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“I Don’t Want the Credit”: Seven Essentials to Succeed with Work for Hire

Connie Brean (Robert De Niro): Stanley, don't do this. You're playing with your life here. Stanley Motss (Dustin Hoffman): F*** my life. I want the credit. (David Mamet’s Wag the Dog) A Game Worth Getting Into Let’s face it. Given a choice, most Creatives want to make their own art rather than spend valuable hours helping others perfect theirs. I’m always on some level aware that every minute I spend doing the things I talk about in this article I am not spending on …

The Role of Creatives in This Time of Crisis

This article’s a little different than my previous ones. And, in some ways, it’s the most important. It’s less structured and more conversational. I’m not using headings, because it’s all of a piece. It’s an open letter, fully from the heart, to an amazing community with so much to give. I appreciate the opportunity given to me by Taylor and the amazing leaders at Stage 32 to share my thoughts in this way during these Times of Crisis. These Unpreced…

7 Questions to Develop Your Vision and Voice

What are Vision and Voice and Why are They Important? There’s a lot of good news for Creators and Creatives these days. The abundant Stage 32 opportunity announcements for meetings and pitches with agents, managers, and producers prove they’re hungry for content, which means they’re looking for new writers, actors, and directors who are strong in their craft, with compelling stories to tell. Whenever there’s competition, there’s also the challenge of sett…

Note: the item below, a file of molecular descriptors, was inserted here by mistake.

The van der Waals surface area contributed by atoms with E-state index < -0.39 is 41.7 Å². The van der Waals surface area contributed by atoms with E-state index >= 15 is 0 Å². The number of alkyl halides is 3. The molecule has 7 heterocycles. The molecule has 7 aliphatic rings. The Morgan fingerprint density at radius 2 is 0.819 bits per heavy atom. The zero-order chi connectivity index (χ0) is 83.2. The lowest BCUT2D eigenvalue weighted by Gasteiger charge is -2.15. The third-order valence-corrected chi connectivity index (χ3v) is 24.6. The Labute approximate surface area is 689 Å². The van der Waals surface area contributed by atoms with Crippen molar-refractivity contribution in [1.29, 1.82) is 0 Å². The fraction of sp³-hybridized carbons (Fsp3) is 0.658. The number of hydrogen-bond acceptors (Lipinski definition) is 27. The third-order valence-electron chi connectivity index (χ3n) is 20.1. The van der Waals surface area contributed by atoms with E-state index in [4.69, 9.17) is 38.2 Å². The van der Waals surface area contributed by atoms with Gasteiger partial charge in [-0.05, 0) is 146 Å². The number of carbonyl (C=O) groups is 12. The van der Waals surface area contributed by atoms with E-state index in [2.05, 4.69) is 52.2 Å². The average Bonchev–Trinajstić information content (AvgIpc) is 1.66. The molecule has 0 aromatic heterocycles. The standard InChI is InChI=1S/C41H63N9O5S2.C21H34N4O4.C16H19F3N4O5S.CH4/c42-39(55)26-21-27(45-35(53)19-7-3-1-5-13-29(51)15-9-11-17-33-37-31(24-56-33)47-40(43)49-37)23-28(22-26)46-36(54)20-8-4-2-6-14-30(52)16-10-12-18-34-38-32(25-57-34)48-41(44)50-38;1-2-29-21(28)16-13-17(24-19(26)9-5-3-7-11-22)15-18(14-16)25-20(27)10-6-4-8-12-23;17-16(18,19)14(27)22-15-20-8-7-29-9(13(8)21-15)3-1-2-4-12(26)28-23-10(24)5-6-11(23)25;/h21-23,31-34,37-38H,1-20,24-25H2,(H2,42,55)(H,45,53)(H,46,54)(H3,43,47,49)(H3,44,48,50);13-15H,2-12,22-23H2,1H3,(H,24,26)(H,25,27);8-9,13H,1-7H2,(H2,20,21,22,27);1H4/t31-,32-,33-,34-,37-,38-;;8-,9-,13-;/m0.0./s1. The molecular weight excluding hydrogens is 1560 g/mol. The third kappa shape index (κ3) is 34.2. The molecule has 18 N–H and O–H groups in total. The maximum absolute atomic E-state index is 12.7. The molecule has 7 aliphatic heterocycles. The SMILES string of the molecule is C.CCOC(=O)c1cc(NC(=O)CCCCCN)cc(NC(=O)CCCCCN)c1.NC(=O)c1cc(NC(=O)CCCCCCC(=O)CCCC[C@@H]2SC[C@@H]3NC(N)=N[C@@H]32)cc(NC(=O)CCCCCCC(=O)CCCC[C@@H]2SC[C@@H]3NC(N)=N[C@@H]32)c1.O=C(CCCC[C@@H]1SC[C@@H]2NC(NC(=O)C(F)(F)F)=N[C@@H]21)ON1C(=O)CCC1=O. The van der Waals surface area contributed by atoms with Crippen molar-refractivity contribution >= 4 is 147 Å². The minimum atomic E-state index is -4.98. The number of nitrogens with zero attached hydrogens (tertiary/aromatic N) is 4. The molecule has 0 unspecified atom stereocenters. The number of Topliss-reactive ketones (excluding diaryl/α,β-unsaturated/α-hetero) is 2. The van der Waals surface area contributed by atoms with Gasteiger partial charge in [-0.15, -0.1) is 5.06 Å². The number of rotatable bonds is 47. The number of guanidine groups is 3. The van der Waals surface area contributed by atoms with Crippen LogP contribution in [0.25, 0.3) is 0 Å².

The Pros and Cons of Adapting a Classic

So You Want to Adapt a Classic? Considering the benefits of adapting the classics of literature—the proven success of their themes and structure, iconic lines, enduring timeliness, and strong characters—the question is, why WOULDN’T you want to adapt a classic? Because it’s already been done... to DEATH. Take Sherlock Holmes. Adaptations are endless, with new ones nearly every year. And the approaches writers take encompass a wide range: placing him in mode…

Seven Essentials for Projects “Based on a True Story”

  “Based on a True Story.” Five very powerful words. But also kind of complicated… Yet, despite the complications and often polarizing reviews when “true stories” debut, there’s no denying there’s something about a “true” story that’s value-added. The voyeurism intrinsic to our psychology is essential to engaging with Narrative, and those five words enhance the marketing, anticipation, and audience experience. Take the…

Self-Tape Success: Seven Strategies for the Actor, Director, and Reader

Roll Tape… And… Action! There’s no doubt about it—self-tape auditions are all the rage and certainly here to stay. And, with pilot season fast upon us, the timing is perfect for talking about what makes a self-audition submission likely to succeed. A quick Internet search will yield an abundance of self-tape how-to articles and videos, which is great, and I encourage you to watch and read them. But they mostly focus on the technical aspects of the process (cam…

7 Differences Between Writing for the Stage and Writing for the Screen